T = orbital period in seconds
a = semimajor axis in meters
G = gravitational constant (6.674×10^{−11} N⋅m^{2}/kg^{2})
M = total mass of the binary system
Use the semimajor axis and eccentricity to calculate Dimorphos’ farthest distance from Didymos (apoapsis = a(1+e)) and closest distance to Didymos (periapsis = a(1e)). How do these differ from the circular orbit?
› Learn more about the DART mission
Orbit Observation
NISAR is an Earthorbiting satellite mission designed to measure centimeterscale movements and other changes of Earth's land and icecovered surfaces twice every 12 days – a scale of coverage and sampling never before achieved.
Using a technique called Synthetic Aperture Radar, NISAR will produce more than 85 terabytes of data products every day (1 TB = 1,000 gigabytes) that will allow scientists to better monitor and mitigate natural disasters and understand the effects of climate change.
NISAR has an imaging swath of 240 kilometers, but the ground track spacing is 231 km to allow overlap between swaths. Given that Earth’s radius is 6,371 km, how many orbits are executed in one day? How much data is produced per orbit on average?
› Learn more about the NISAR mission
Moon Mappers
NASA’s CADRE project is made up of a network of three small rovers. The rovers are designed to work together to create a 3D map of a scientifically intriguing area of the Moon's surface known as Reiner Gamma. Communicating with each other and a base station aboard a lunar lander, the rovers will be largely autonomous, making decisions and acting without the need for constant human intervention.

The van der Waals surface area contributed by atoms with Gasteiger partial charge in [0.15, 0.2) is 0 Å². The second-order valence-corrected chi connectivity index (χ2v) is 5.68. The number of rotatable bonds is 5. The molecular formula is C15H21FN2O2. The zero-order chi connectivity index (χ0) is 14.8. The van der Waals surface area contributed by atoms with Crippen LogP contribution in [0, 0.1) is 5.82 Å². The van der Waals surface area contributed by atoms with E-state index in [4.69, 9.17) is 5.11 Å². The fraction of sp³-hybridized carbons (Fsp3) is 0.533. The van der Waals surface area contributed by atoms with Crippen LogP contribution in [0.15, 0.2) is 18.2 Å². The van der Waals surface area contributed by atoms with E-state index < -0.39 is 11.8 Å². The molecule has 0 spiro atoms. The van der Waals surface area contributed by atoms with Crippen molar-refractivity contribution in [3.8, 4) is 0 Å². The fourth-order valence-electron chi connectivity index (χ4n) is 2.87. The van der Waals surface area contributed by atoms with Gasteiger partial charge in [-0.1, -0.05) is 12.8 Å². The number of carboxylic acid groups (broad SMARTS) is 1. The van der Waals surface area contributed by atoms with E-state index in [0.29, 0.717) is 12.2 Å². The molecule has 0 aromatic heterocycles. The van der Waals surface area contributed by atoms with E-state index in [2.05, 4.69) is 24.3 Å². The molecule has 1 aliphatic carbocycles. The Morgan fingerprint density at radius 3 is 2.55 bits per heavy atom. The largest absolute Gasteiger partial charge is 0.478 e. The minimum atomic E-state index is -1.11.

Each suitcasesize rover has a field of view that is about π/2 radians wide, and its sensors can accurately map as far as 2 meters ahead. Assuming the rovers drive in a “lawnmower” pattern, how far does each rover have to drive to survey its portion of a 20 m x 20 m square of the Moon’s surface?
› Learn more about the CADRE project
Assessment
Extensions
Pi Day Resources

Pi in the Sky Lessons
Here's everything you need to bring the NASA Pi Day Challenge into the classroom.
Grades 412
Time Varies

NASA Pi Day Challenge
The entire NASA Pi Day Challenge collection can be found in one, handy collection for students.
Grades 412
Time Varies

How Many Decimals of Pi Do We Really Need?
While you may have memorized more than 70,000 digits of pi, world record holders, a JPL engineer explains why you really only need a tiny fraction of that for most calculations.

18 Ways NASA Uses Pi
Whether it's sending spacecraft to other planets, driving rovers on Mars, finding out what planets are made of or how deep alien oceans are, pi takes us far at NASA. Find out how pi helps us explore space.

10 Ways to Celebrate Pi Day With NASA on March 14
Find out what makes pi so special, how it’s used to explore space, and how you can join the celebration with resources from NASA.

Infographic: Planet Pi
This poster shows some of the ways NASA scientists and engineers use the mathematical constant pi (3.14) and includes common pi formulas.

Downloads
Can't get enough pi? Download this year's NASA Pi Day Challenge graphics, including mobile phone and desktop backgrounds:
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Related Activities for Students

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Follow these easy instructions to draw and decorate your own model of the Psyche spacecraft.
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Recursos en español
Facts and Figures
Websites
 NISAR Mission
 CADRE Project
 Deep Space Optical Communications
 Psyche Mission
 DART Mission
 Asteroid Watch
Articles
 How NASA Studies and Tracks Asteroids Near and Far
 NASA Cat Video Explained
 Article for Kids: Asteroid or Meteor: What's the Difference?
 Article for Kids: What Is an Asteroid?
Videos
 The Video NASA’s Laser Communications Experiment Streamed From Deep Space
 NASA's DART Mission Confirms Crashing Spacecraft into Asteroids Can Deflect Them